JAIME: Yeah, well, it really all starts with the financial deal made between Kenya and the International Monetary Fund, the IMF, in April of 2021. Now, the loan agreement is just over $2 billion and to put it in, kind of, layman’s terms, it pretty much means that the IMF is set to give Kenya quite a lot of money over a multi year period to boost the economy after kind of a particularly bad fiscal period during the Coronavirus pandemic, which happened in many other regions and countries as well. Now, the IMF typically sets in stone several benchmarks in order for Kenya to continue receiving those funds progressively. So the problem is that Kenya has had a bit of a slump economically in the last year or so with, kind of, rising state debt, not enough state revenue. And some of it isn’t really through any fault of their own. Kenya has seen some very catastrophic natural disasters occur this year alone. We’ve seen almost, I think, around 300 people killed due to extensive flooding throughout the rainy season. And this also happened in December. Now this has obviously put, to some degree, a strain on government resources. So now, Earlier in June, the IMF and Kenya, through one of these consistent reviews that the IMF does with countries that it gives funds to, with this, they have to return to a certain level of debt management. And so the finance bill then – which is kind of the crux of the issue here – is the budget for the next financial year and it seeks to raise a huge amount of money in taxes – around $2.7 billion. This is largely to maintain that debt, at a certain level, and also to kind of increase government revenue substantially. Now the government wants to raise sales taxes and duties on bread, cooking oil, other common goods. It was setting taxes as well on vehicles. And so, it affects the population quite significantly. The details of the finance bill were made public on June 18 and then protests sprung up immediately. This was also followed by outrage from the population, especially the younger generation, or what the Kenyan media is touting as Gen Z. Kenyan police, which we’ve seen before in anti-government protests last year in Nairobi as well,  are pretty heavy-handed when it comes to dispersing protesters. You know, tear gas, water cannons and on some occasions live gunfire being deployed to attempt to disperse the protesters from the areas that they’re in. This is particularly the case in the central business district of Nairobi, which is kind of in the center of the city. But we’ve also seen them from, kind of, just last week, we’ve seen them pop up as well in cities like Kisumu, Nakuru, Eldoret – which are more inland – and also Mombasa, which is quite a large city. These protests led to large amounts of people being injured and there were reports of some people being killed through live gunfire. But really, really, it all came to a climax on Tuesday, when very, very large scale demonstrations began across multiple cities and also in central Nairobi. Now, this coincided with the final stage of the members of parliament reading the bill. There were a couple of amendments that needed to be changed, but then they approved it, and directly after the protests began. What we ended up seeing through our coverage is that this young generation that is kind of spearheading these protests decided to storm the parliament building. Now, police immediately opened fire, attempting to disperse the protesters, but the crowd was just far too large and the police weren’t able to, kind of, stop them from entering parliament. The scenes were pretty crazy in central Nairobi where the parliament is. Protesters entered the building – they caused significant interior damage, you know. MPs were being escorted through an underground tunnel to safety from the protesters. Riot police were kind of using any means necessary to disperse them. Government buildings were set on fire, ambulances and medical stands that were in the surrounding area preparing for the protests were attacked with tear gas. It was quite harrowing to watch. You know, the initial open fire from the police left several bodies bloodied and motionless on the ground near the parliament building and the reports of injuries started to pour into different hospitals and clinics. In other counties, protesters also set fire to buildings linked to different MPs, as was the case with one nightclub in Eldoret, and as well as just razing different courts and government buildings throughout different counties. It continued for quite a while and by the nighttime, just outside of Nairobi in quite a large suburb called Githurai, a large group of protesters and police began clashing heavily. Hundreds of rounds of bullets were deployed by the police and it left around 20 officers injured and another 15 protesters arriving into hospital with bullet wounds.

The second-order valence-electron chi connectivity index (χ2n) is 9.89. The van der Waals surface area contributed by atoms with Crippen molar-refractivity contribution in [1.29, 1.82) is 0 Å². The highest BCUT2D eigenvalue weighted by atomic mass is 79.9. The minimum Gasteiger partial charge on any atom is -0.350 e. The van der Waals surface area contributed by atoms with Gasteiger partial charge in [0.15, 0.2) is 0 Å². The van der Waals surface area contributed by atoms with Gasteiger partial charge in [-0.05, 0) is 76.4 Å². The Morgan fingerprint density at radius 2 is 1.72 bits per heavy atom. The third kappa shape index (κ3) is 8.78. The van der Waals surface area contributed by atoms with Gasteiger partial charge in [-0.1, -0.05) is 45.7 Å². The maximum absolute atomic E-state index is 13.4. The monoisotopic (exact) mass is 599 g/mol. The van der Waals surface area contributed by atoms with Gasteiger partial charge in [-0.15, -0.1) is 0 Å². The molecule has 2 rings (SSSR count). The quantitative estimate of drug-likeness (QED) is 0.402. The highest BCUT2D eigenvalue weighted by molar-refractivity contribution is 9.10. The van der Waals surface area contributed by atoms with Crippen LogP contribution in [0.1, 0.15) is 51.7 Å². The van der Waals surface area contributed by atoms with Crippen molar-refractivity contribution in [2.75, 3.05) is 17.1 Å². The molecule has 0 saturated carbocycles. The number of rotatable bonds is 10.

JIMMY: And what’s the latest? Have you seen any new developments?